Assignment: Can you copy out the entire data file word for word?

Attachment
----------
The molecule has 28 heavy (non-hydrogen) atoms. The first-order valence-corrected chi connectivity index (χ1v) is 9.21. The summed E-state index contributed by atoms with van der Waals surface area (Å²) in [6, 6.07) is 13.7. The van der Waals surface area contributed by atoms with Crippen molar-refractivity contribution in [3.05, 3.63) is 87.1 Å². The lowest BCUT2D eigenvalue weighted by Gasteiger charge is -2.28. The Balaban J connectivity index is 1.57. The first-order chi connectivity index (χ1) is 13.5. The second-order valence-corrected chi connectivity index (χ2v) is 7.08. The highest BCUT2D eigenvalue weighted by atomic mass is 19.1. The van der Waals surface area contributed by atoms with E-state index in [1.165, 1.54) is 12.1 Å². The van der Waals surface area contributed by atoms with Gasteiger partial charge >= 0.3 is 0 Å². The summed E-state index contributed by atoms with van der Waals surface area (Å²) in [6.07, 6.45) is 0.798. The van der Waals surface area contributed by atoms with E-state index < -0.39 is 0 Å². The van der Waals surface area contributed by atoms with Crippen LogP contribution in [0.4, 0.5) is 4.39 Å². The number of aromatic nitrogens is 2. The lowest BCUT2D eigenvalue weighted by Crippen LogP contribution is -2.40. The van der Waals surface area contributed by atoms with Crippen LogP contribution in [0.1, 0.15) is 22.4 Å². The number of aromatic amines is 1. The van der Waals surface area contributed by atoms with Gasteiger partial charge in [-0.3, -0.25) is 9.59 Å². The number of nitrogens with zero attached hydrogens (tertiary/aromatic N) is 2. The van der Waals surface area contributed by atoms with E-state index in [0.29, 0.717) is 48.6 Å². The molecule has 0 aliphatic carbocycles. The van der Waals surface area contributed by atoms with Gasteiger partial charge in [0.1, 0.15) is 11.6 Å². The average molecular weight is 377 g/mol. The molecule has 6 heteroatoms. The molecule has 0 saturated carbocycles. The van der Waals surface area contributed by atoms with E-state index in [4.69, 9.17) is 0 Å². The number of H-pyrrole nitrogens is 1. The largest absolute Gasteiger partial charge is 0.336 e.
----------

The molecule has 28 heavy (non-hydrogen) atoms. The first-order valence-corrected chi connectivity index (χ1v) is 9.21. The summed E-state index contributed by atoms with van der Waals surface area (Å²) in [6, 6.07) is 13.7. The van der Waals surface area contributed by atoms with Crippen molar-refractivity contribution in [3.05, 3.63) is 87.1 Å². The lowest BCUT2D eigenvalue weighted by Gasteiger charge is -2.28. The Balaban J connectivity index is 1.57. The first-order chi connectivity index (χ1) is 13.5. The second-order valence-corrected chi connectivity index (χ2v) is 7.08. The highest BCUT2D eigenvalue weighted by atomic mass is 19.1. The van der Waals surface area contributed by atoms with E-state index in [1.165, 1.54) is 12.1 Å². The van der Waals surface area contributed by atoms with Gasteiger partial charge >= 0.3 is 0 Å². The summed E-state index contributed by atoms with van der Waals surface area (Å²) in [6.07, 6.45) is 0.798. The van der Waals surface area contributed by atoms with E-state index < -0.39 is 0 Å². The van der Waals surface area contributed by atoms with Crippen LogP contribution in [0.4, 0.5) is 4.39 Å². The number of aromatic nitrogens is 2. The lowest BCUT2D eigenvalue weighted by Crippen LogP contribution is -2.40. The van der Waals surface area contributed by atoms with Crippen LogP contribution in [0.1, 0.15) is 22.4 Å². The number of aromatic amines is 1. The van der Waals surface area contributed by atoms with Gasteiger partial charge in [-0.3, -0.25) is 9.59 Å². The number of nitrogens with zero attached hydrogens (tertiary/aromatic N) is 2. The van der Waals surface area contributed by atoms with E-state index in [0.29, 0.717) is 48.6 Å². The molecule has 0 aliphatic carbocycles. The van der Waals surface area contributed by atoms with Gasteiger partial charge in [0.1, 0.15) is 11.6 Å². The average molecular weight is 377 g/mol. The molecule has 6 heteroatoms. The molecule has 0 saturated carbocycles. The van der Waals surface area contributed by atoms with E-state index in [4.69, 9.17) is 0 Å². The number of H-pyrrole nitrogens is 1. The largest absolute Gasteiger partial charge is 0.336 e.